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Unicolors, Inc. v. H&M Hennes & Mauritz, L.P.

Ninth Circuit holds that district courts must ask Register of Copyrights to advise whether inaccurate information in copyright application would have precluded registration, and that works included in “single-unit registration” must be published as singular, bundled unit. 

Unicolors, Inc., which creates designs for use on textiles and garments, sued H&M Hennes & Mauritz L.P. for selling garments that infringe one of Unicolors’ designs. After a jury verdict in favor of Unicolors, H&M appealed, arguing that Unicolors did not have a valid copyright registration for the design, which is a prerequisite for filing an infringement action. H&M argued that Unicolors’ registration was invalid because it included knowingly false information—specifically, that Unicolors had registered 31 separate designs as part of a single-unit registration in order to avoid paying multiple filing fees, even though some of those designs were published at different times to different customers. The Ninth Circuit first held that whenever a defendant alleges that a plaintiff’s registration contains inaccurate information that the plaintiff knowingly included in its application, Section 411(b)(2) of the Copyright Act requires district courts to ask the Register of Copyrights whether registration would have been refused if the Copyright Office had known the information was inaccurate. The Ninth Circuit noted that it had recently clarified that there is no intent-to-defraud requirement for registration invalidation. Knowingly including inaccurate information is enough to warrant invalidation. Turning to the challenge to Unicolors' registration at hand, the Ninth Circuit held that a collection of works may be registered under a single-unit registration only when the works were first published in a singular, bundled unit. Because Unicolors’ president testified that some of the designs included in the single-unit registration were published to different customers at different times, the court held that Unicolors’ registration contained known inaccuracies. But because the district court had not asked the Register of Copyrights to advise whether the inaccurate information would have precluded registration, the Ninth Circuit remanded the case for the district court to do so.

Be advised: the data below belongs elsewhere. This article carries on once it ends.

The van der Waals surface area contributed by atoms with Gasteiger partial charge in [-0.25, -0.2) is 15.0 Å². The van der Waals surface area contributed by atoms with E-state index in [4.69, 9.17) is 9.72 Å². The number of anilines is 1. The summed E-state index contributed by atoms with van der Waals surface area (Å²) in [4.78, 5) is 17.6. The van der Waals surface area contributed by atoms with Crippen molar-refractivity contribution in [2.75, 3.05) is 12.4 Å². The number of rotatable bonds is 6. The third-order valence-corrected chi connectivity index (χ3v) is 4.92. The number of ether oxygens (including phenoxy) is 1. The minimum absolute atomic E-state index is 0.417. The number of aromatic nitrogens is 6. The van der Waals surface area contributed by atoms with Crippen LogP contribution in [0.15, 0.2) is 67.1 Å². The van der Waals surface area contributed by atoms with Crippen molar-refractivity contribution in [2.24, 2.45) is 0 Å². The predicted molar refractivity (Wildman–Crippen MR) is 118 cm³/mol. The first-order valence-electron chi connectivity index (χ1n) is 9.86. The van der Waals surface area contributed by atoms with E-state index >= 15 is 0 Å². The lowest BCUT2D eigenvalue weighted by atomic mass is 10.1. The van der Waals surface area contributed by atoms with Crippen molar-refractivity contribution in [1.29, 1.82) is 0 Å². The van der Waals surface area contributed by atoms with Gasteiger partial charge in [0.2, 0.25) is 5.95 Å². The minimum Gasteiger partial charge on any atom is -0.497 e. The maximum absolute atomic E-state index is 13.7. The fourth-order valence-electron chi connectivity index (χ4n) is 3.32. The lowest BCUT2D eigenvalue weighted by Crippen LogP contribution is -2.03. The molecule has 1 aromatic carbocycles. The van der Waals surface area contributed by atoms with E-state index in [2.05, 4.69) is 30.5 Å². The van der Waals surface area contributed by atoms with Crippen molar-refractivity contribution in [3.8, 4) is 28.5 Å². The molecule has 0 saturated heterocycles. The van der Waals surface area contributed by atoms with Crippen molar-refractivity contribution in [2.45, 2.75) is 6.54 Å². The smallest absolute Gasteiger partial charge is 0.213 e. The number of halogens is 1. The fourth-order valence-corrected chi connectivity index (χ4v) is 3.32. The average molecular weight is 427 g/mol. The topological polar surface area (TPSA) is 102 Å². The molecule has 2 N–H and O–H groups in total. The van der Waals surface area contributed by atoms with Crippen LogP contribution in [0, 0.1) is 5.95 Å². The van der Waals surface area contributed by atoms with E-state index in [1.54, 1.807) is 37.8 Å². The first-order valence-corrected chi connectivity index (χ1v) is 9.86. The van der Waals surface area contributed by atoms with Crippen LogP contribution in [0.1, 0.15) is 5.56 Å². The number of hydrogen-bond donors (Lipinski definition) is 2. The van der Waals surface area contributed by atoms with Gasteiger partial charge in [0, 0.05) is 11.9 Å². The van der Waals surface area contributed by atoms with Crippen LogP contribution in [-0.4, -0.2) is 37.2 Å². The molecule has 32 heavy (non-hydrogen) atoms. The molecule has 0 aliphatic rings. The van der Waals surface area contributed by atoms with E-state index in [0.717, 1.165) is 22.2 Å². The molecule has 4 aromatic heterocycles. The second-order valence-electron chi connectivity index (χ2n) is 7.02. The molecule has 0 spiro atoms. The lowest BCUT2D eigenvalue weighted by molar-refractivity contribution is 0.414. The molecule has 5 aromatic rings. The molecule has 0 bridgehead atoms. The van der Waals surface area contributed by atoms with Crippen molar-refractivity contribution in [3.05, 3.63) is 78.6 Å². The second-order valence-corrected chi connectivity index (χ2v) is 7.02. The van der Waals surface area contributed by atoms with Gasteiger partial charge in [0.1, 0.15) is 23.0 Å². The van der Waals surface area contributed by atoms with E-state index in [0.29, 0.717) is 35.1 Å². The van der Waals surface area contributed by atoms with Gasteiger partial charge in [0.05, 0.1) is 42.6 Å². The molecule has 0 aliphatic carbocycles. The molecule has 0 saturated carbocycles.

Summary prepared by Tal Dickstein and Lisa Rubin